Why are premium dog food shoppers—who are struggling financially—spending more to feed their furry friends? It all comes back to quality. 70% of new premium buyers considered their purchase an upgrade, and their top motivations for trading up included wanting to feed healthier food to their pet (17%) and wanting what’s best for their furry companion(s) (15%).
Premium Hair Appliances: great hair, no care (about cost)
COVID accelerated household penetration across mainstream and premium brands in the Hair Appliances category, but premium brands are driving the most category growth—spend per unit is up double digits vs 2019.
Most shoppers who purchased a premium hair appliance in 2022 were new. Overall, high-income (over $80k) Millennials are the primary purchasers of premium hair appliances, but these new buyers skew slightly older and more suburban. They are mindful of spending at the salon—70% said they save money by doing their own hair—but they enjoy indulgences—1 in 5 believe treating themselves is important.
Both new and existing premium hair appliance consumers acknowledge their products as a good investment that will outlast cheaper counterparts. 21% of premium hair appliance buyers trade up to avoid having to replace mainstream brands frequently, and 13% said their top reason for purchasing a premium hair appliance was because it was less damaging to their hair.
Premium Spirits: searching for a top shelf taste
While household penetration and buy rate may have peaked during COVID, spend in the Spirits category has remained elevated since 2019. Yet, over time, spirits shoppers have become more exclusive to premium brands, which has shown in all areas—premium brands have grown percentage of trips (+4.4%), households (+5.1%), and spend (+4.0%) since 2019.
In 2022, premium spirits buyers included 65% existing buyers and 35% new buyers. These new purchasers represented an additional 5.9M households, and they were younger, lower income, and consumed fewer alcoholic beverages in general compared to existing buyers. New premium buyers stated their top reasons for purchase were better taste (27%), treating themselves (23%), and buying premium spirits is less expensive than going out (9%).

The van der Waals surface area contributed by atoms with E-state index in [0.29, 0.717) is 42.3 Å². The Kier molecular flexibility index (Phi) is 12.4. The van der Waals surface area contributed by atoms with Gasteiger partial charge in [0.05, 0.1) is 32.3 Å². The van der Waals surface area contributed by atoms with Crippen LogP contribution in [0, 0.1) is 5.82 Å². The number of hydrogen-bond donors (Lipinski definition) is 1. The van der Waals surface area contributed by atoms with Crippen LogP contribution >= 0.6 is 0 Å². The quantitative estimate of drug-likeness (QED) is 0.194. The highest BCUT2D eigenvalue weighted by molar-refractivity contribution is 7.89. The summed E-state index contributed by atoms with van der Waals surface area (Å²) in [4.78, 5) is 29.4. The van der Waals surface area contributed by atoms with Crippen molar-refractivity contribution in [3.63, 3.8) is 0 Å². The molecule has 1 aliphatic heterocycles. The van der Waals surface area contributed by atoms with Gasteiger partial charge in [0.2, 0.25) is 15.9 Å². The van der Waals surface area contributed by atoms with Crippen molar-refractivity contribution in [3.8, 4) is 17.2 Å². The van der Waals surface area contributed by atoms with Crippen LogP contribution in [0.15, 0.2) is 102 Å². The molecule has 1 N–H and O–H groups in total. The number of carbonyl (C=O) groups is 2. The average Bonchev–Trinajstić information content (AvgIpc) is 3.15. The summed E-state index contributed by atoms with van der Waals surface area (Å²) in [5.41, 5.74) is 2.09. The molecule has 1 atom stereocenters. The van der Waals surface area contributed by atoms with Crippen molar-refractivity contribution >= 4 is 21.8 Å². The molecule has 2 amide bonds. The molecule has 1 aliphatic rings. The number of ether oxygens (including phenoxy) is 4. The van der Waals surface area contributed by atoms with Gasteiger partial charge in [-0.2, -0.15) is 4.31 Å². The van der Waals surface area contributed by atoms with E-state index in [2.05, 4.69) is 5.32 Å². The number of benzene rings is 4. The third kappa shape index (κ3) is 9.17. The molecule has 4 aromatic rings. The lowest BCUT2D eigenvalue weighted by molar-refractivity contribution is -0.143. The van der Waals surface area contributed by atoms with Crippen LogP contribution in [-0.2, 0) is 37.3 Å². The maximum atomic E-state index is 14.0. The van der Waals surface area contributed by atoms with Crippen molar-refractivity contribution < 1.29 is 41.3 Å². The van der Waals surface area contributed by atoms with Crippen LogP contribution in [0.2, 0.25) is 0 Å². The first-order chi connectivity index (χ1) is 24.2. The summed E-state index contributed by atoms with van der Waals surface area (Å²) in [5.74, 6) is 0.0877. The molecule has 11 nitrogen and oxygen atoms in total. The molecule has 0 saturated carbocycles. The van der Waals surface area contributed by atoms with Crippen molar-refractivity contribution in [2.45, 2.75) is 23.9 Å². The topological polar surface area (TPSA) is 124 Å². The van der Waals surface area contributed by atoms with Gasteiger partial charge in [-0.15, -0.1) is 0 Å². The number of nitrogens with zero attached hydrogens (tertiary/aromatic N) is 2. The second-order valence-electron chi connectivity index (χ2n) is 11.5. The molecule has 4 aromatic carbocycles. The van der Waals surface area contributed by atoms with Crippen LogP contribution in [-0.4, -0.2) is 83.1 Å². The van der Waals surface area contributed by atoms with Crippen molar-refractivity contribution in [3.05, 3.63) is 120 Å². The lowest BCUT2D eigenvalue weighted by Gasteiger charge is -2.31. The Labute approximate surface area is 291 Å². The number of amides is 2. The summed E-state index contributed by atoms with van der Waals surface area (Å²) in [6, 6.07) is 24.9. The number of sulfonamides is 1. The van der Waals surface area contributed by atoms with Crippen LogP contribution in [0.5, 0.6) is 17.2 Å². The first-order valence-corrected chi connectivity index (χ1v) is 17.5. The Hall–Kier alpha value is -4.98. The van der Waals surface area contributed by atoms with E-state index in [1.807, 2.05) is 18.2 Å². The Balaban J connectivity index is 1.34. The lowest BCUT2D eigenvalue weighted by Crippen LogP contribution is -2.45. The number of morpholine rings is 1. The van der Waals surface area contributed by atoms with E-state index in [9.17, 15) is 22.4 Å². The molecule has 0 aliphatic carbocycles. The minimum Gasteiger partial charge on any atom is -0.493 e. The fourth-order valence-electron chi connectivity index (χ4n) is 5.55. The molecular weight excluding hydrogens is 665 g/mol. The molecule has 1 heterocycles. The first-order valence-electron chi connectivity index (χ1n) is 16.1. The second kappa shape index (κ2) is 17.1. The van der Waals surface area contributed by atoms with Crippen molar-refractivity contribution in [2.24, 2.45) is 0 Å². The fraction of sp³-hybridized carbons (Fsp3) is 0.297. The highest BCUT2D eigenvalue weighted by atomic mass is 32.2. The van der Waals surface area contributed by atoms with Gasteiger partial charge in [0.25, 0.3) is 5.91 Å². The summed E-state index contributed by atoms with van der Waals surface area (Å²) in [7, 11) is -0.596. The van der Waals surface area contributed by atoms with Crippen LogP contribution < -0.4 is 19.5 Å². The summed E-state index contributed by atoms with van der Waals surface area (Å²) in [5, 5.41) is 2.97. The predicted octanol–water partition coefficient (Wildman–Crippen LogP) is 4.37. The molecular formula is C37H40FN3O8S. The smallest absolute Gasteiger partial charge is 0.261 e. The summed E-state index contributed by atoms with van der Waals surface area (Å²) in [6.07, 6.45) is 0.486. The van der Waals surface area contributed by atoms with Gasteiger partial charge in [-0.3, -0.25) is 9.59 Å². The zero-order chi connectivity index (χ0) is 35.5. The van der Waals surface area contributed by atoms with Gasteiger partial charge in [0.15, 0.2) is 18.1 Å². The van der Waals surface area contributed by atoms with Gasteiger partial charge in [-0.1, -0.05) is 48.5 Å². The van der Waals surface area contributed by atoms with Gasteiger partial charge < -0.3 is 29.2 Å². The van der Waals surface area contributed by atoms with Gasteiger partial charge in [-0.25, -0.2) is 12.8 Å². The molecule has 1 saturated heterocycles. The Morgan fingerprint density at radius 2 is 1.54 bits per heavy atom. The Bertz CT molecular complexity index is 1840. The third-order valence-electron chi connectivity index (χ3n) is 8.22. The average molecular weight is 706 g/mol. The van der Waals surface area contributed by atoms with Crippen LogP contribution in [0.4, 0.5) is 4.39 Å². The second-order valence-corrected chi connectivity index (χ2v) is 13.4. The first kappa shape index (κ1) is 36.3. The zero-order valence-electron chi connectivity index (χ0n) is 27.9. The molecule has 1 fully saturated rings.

While treating themselves is a top motivation for premium spirits shoppers, 1 in 4 are living paycheck to paycheck. But these shoppers are aware of their increased spending and are cutting back in other ways, spending less on occasions outside the home—including eating out, entertainment, and vacation—to better afford their spending habit changes.
Premium or Bust: learn more
Across categories premium brands are growing and attracting new shoppers, however premium buyers can represent both opportunity and risk depending on their motivations, financial means, shopping behaviors, and perceptions of quality and value.
Understanding the role of premiumization in your category, along with shoppers’ profiles and motivations, can help target the marketing, messaging, and positioning of your brand to reach these premium buyers as inflation continues and brands compete for basket space.
If you’re interested in diving deeper, check out our on-demand webinar for a closer look into the trends outlined in this article, with more insights into shoppers’ new and sticky premium behaviors. To learn more about your specific brand or buyers, get in touch with us today.